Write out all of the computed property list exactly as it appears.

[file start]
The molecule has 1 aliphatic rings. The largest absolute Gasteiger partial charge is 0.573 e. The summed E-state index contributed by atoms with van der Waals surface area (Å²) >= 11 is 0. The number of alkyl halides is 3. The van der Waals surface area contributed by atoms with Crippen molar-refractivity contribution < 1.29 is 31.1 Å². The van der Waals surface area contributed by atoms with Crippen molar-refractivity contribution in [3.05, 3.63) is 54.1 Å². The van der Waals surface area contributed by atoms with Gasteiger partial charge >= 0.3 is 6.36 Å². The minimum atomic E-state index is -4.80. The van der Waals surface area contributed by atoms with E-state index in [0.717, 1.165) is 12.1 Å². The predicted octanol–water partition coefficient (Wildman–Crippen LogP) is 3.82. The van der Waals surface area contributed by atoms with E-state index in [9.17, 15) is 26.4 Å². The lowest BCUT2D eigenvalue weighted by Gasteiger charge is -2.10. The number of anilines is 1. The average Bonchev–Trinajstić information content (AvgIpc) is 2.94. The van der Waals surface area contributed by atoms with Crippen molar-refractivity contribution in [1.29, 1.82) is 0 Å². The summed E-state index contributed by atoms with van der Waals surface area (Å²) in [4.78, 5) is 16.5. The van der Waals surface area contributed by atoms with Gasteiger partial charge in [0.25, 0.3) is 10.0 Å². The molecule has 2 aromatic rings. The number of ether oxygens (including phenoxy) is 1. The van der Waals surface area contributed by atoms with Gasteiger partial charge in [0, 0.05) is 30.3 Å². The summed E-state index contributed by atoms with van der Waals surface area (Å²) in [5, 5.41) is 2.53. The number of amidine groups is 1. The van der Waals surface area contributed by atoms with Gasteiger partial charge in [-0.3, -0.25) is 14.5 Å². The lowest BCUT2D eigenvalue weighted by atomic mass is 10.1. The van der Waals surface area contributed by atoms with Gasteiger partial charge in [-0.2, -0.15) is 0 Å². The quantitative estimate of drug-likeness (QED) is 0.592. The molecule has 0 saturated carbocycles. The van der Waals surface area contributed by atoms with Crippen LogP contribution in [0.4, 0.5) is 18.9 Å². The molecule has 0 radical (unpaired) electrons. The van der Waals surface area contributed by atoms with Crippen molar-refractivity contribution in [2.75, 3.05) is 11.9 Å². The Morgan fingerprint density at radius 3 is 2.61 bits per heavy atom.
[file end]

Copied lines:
The molecule has 1 aliphatic rings. The largest absolute Gasteiger partial charge is 0.573 e. The summed E-state index contributed by atoms with van der Waals surface area (Å²) >= 11 is 0. The number of alkyl halides is 3. The van der Waals surface area contributed by atoms with Crippen molar-refractivity contribution < 1.29 is 31.1 Å². The van der Waals surface area contributed by atoms with Crippen molar-refractivity contribution in [3.05, 3.63) is 54.1 Å². The van der Waals surface area contributed by atoms with Gasteiger partial charge >= 0.3 is 6.36 Å². The minimum atomic E-state index is -4.80. The van der Waals surface area contributed by atoms with E-state index in [0.717, 1.165) is 12.1 Å². The predicted octanol–water partition coefficient (Wildman–Crippen LogP) is 3.82. The van der Waals surface area contributed by atoms with E-state index in [9.17, 15) is 26.4 Å². The lowest BCUT2D eigenvalue weighted by Gasteiger charge is -2.10. The number of anilines is 1. The average Bonchev–Trinajstić information content (AvgIpc) is 2.94. The van der Waals surface area contributed by atoms with Crippen molar-refractivity contribution in [1.29, 1.82) is 0 Å². The summed E-state index contributed by atoms with van der Waals surface area (Å²) in [4.78, 5) is 16.5. The van der Waals surface area contributed by atoms with Gasteiger partial charge in [0.25, 0.3) is 10.0 Å². The molecule has 2 aromatic rings. The number of ether oxygens (including phenoxy) is 1. The van der Waals surface area contributed by atoms with Gasteiger partial charge in [0, 0.05) is 30.3 Å². The summed E-state index contributed by atoms with van der Waals surface area (Å²) in [5, 5.41) is 2.53. The number of amidine groups is 1. The van der Waals surface area contributed by atoms with Gasteiger partial charge in [-0.3, -0.25) is 14.5 Å². The lowest BCUT2D eigenvalue weighted by atomic mass is 10.1. The van der Waals surface area contributed by atoms with Gasteiger partial charge in [-0.2, -0.15) is 0 Å². The quantitative estimate of drug-likeness (QED) is 0.592. The molecule has 0 saturated carbocycles. The van der Waals surface area contributed by atoms with Crippen LogP contribution in [0.4, 0.5) is 18.9 Å². The molecule has 0 radical (unpaired) electrons. The van der Waals surface area contributed by atoms with Crippen molar-refractivity contribution in [2.75, 3.05) is 11.9 Å². The Morgan fingerprint density at radius 3 is 2.61 bits per heavy atom.